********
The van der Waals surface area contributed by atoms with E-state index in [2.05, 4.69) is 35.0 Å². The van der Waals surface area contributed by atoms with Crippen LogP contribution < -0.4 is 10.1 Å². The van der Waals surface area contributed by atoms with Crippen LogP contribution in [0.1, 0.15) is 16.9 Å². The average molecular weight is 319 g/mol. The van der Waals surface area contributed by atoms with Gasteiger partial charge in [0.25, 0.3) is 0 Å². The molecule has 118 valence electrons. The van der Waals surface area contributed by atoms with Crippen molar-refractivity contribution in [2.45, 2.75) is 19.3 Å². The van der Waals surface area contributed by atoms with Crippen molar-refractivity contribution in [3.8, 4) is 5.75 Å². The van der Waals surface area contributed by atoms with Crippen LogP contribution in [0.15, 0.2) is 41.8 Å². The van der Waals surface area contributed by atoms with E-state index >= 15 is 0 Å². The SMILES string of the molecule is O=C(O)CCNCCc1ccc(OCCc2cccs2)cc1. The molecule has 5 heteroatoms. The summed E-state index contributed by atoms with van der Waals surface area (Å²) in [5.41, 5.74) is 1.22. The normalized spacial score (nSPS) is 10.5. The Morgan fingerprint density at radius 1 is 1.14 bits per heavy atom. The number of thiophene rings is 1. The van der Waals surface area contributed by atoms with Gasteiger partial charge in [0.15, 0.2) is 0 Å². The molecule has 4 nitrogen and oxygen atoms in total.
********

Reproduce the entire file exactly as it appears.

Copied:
The van der Waals surface area contributed by atoms with E-state index in [2.05, 4.69) is 35.0 Å². The van der Waals surface area contributed by atoms with Crippen LogP contribution < -0.4 is 10.1 Å². The van der Waals surface area contributed by atoms with Crippen LogP contribution in [0.1, 0.15) is 16.9 Å². The average molecular weight is 319 g/mol. The van der Waals surface area contributed by atoms with Gasteiger partial charge in [0.25, 0.3) is 0 Å². The molecule has 118 valence electrons. The van der Waals surface area contributed by atoms with Crippen molar-refractivity contribution in [2.45, 2.75) is 19.3 Å². The van der Waals surface area contributed by atoms with Crippen molar-refractivity contribution in [3.8, 4) is 5.75 Å². The van der Waals surface area contributed by atoms with Crippen LogP contribution in [0.15, 0.2) is 41.8 Å². The van der Waals surface area contributed by atoms with E-state index >= 15 is 0 Å². The SMILES string of the molecule is O=C(O)CCNCCc1ccc(OCCc2cccs2)cc1. The molecule has 5 heteroatoms. The summed E-state index contributed by atoms with van der Waals surface area (Å²) in [5.41, 5.74) is 1.22. The normalized spacial score (nSPS) is 10.5. The Morgan fingerprint density at radius 1 is 1.14 bits per heavy atom. The number of thiophene rings is 1. The van der Waals surface area contributed by atoms with Gasteiger partial charge in [0.15, 0.2) is 0 Å². The molecule has 4 nitrogen and oxygen atoms in total.